Drivers in two major Texas cities — Austin and San Antonio — will ring in the new year with a little more regulation. New laws that ban cell phone use will take effect on January 1, 2015, although police in both cities will not start issuing fines until February.
The Austin City Council voted unanimously in August to approve an ordinance that will prohibit the use of portable electronic devices while driving and bicycling. It is intended to strengthen the city’s existing ordinance, which only banned texting while driving, according to KXAN-TV.
The new law will allow Austin drivers to use hands-free devices with cellphones. Other electronic devices and their uses would not be banned, including calling 911 to report an emergency or get emergency help, two-way radios, and GPS devices that are part of the car, KXAN-TV also reported.
San Antonio followed suit in November when their City Council voted unanimously for an ordinance that banned the use of any handheld mobile devices to talk or text, KSAT-12 reported. It is currently illegal to use a cell phone while driving in a San Antonio school zone.
Starting 2015, drivers will not be allowed to talk, text, view email and pictures, or use smartphone apps while driving, even if the driver is at a stoplight or stuck in traffic,” according to KSAT-12.
Like in the existing ordinances, the Austin fine for violating the ban will be $500 and in San Antonio, tickets are set at $200.
Talking on a handheld phone while driving is banned in 14 states and the District of Columbia, and all but a handful of states have made texting while driving illegal, the Dallas Morning News reported.
The Texas Department of Transportation reported that distracted driving (including talking to passengers, eating, grooming and adjusting the radio) caused more than 459 deaths and 18,500 injuries on Texas roadways in 2013. although cell phones only contributed to 5-7 percent of all crashes, according to KWHI 1280.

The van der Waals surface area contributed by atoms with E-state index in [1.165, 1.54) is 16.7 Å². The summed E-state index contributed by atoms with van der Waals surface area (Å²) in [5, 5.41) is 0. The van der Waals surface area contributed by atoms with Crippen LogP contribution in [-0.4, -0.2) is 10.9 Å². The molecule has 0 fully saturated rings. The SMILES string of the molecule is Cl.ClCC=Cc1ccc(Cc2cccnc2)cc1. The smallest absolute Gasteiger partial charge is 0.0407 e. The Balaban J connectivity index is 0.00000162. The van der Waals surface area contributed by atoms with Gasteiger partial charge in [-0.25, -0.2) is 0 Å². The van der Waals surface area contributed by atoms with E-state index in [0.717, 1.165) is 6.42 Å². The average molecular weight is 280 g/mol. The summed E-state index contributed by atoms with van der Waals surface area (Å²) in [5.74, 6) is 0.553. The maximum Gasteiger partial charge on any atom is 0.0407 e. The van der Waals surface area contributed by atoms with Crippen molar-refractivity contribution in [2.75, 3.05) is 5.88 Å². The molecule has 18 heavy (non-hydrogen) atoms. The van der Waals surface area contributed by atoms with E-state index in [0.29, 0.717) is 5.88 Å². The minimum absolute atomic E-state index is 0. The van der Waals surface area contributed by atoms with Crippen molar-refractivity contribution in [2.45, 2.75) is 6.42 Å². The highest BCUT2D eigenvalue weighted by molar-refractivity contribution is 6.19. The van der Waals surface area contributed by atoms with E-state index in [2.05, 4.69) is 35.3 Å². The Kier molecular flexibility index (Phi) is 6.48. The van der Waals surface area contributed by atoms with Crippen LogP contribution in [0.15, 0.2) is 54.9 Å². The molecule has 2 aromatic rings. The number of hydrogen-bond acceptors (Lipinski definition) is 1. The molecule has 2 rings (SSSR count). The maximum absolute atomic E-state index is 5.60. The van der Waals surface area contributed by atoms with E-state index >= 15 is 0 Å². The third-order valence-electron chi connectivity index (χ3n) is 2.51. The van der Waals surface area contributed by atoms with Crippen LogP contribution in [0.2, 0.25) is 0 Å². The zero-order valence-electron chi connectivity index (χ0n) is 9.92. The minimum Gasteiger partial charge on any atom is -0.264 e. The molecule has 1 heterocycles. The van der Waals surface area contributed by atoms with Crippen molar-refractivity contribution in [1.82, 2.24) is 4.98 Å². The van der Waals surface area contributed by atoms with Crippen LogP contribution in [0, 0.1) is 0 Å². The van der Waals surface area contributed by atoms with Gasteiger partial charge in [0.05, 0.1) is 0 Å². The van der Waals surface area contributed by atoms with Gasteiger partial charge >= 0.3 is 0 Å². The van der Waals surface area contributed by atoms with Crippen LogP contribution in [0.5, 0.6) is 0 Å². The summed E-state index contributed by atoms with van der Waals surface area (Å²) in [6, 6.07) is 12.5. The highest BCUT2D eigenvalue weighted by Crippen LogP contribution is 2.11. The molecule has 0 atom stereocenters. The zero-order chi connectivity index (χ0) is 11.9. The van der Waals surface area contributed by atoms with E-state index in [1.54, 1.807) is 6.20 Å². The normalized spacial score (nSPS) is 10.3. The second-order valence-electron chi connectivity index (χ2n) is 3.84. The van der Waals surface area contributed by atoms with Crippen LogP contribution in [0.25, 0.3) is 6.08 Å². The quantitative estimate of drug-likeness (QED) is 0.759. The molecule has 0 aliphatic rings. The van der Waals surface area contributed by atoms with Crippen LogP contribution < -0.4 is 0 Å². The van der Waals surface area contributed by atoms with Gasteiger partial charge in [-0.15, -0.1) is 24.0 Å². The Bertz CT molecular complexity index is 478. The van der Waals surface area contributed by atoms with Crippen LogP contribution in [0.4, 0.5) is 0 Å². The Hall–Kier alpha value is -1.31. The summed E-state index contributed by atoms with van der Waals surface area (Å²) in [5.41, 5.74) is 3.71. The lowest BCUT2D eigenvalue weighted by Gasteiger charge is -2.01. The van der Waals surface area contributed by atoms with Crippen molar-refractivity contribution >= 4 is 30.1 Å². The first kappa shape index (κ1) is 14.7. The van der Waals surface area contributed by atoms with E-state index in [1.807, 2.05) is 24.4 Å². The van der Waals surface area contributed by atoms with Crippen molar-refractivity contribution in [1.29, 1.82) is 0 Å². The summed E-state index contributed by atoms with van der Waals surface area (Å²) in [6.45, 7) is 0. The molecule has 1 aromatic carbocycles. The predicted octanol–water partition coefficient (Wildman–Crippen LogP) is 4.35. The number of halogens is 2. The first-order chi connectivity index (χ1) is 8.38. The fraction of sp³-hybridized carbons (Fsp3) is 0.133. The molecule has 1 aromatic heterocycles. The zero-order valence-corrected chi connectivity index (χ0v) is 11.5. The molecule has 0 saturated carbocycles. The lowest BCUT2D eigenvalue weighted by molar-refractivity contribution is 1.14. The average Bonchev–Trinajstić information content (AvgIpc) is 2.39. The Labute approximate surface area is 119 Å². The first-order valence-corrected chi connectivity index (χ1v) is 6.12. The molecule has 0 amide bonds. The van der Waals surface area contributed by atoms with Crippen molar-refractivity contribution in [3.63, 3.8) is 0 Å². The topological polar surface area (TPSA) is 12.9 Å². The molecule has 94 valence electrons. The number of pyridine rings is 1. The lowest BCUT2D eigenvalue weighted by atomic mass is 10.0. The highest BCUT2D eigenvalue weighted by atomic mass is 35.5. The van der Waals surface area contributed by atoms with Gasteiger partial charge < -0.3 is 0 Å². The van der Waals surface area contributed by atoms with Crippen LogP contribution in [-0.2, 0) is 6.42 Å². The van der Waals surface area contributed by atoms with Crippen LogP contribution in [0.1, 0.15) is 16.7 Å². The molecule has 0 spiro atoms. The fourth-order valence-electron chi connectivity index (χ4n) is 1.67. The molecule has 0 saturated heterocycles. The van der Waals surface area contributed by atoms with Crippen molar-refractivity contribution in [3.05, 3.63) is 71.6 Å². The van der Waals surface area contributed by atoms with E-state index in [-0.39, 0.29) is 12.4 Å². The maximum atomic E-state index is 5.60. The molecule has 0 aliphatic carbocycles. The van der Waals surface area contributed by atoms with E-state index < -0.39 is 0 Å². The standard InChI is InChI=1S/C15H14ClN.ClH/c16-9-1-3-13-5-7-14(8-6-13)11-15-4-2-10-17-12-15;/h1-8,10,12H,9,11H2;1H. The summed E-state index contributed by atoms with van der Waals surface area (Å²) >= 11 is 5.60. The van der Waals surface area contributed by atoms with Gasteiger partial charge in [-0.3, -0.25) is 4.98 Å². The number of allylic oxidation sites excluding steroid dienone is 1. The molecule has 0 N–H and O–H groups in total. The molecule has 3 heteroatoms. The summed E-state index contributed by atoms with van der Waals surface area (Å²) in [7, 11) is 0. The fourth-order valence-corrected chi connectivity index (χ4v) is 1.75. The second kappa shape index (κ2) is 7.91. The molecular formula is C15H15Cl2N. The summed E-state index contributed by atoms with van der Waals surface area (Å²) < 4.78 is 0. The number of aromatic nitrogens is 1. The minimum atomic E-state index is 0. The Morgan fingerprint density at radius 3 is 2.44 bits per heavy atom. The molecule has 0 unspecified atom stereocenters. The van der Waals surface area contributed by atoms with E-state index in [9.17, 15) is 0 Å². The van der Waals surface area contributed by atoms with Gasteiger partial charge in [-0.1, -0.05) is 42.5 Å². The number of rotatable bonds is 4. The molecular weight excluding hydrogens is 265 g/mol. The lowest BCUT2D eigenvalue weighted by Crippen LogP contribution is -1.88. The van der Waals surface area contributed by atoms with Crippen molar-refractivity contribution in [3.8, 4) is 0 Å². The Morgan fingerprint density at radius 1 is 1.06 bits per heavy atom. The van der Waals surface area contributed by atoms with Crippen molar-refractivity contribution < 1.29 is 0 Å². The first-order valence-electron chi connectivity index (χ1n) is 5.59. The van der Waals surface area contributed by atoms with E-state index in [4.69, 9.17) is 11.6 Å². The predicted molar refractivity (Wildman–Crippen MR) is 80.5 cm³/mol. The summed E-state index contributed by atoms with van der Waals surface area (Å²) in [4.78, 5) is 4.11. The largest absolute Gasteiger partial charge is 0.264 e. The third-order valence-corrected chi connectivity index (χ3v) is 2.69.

Currently, Texas has no statewide law banning the use of cell phones while driving, although many local areas prohibit or limit the use of cell phones while driving, according to the Texas Department of Transportation (TxDOT).
However, state law restricts drivers under the age of 18, drivers with learners permits, bus drivers, and all drivers traveling through a school zone from using cell phones.
In September, Breitbart Texas reported that State House Rep. Tom Craddick (R-Midland) was planning to file a third round of proposed legislation during the upcoming 84th legislative session aimed at banning cell phone texting while driving in Texas.
In 2011 and 2013, Craddick’s attempts to create a statewide ban failed. The first, because Governor Perry vetoed the bill because “he he did not want government to micromanage behavior of adults” and the second “similar piece of legislation would have made texting while driving a misdemeanor but the legislation did not get very far since lawmakers knew Governor Perry opposed such a law,” also according to the Breitbart Texas article.
TxDOT said that texting was more of a distraction since it required a driver to take his eyes off the road more often. They noted that 23 cities have ordinances in place that prohibit texting while driving. On the list compiled in 2012 by the Texas State House of Representatives are Austin, which adopted its texting ban in 2009, and San Antonio, which instituted its restrictions in 2010.
Only 1.2 percent of the 30,800 fatal crashes nationwide in 2012 were attributed to cellphone use, the Dallas Morning News cited based on National Highway Traffic Safety Administration statistics.
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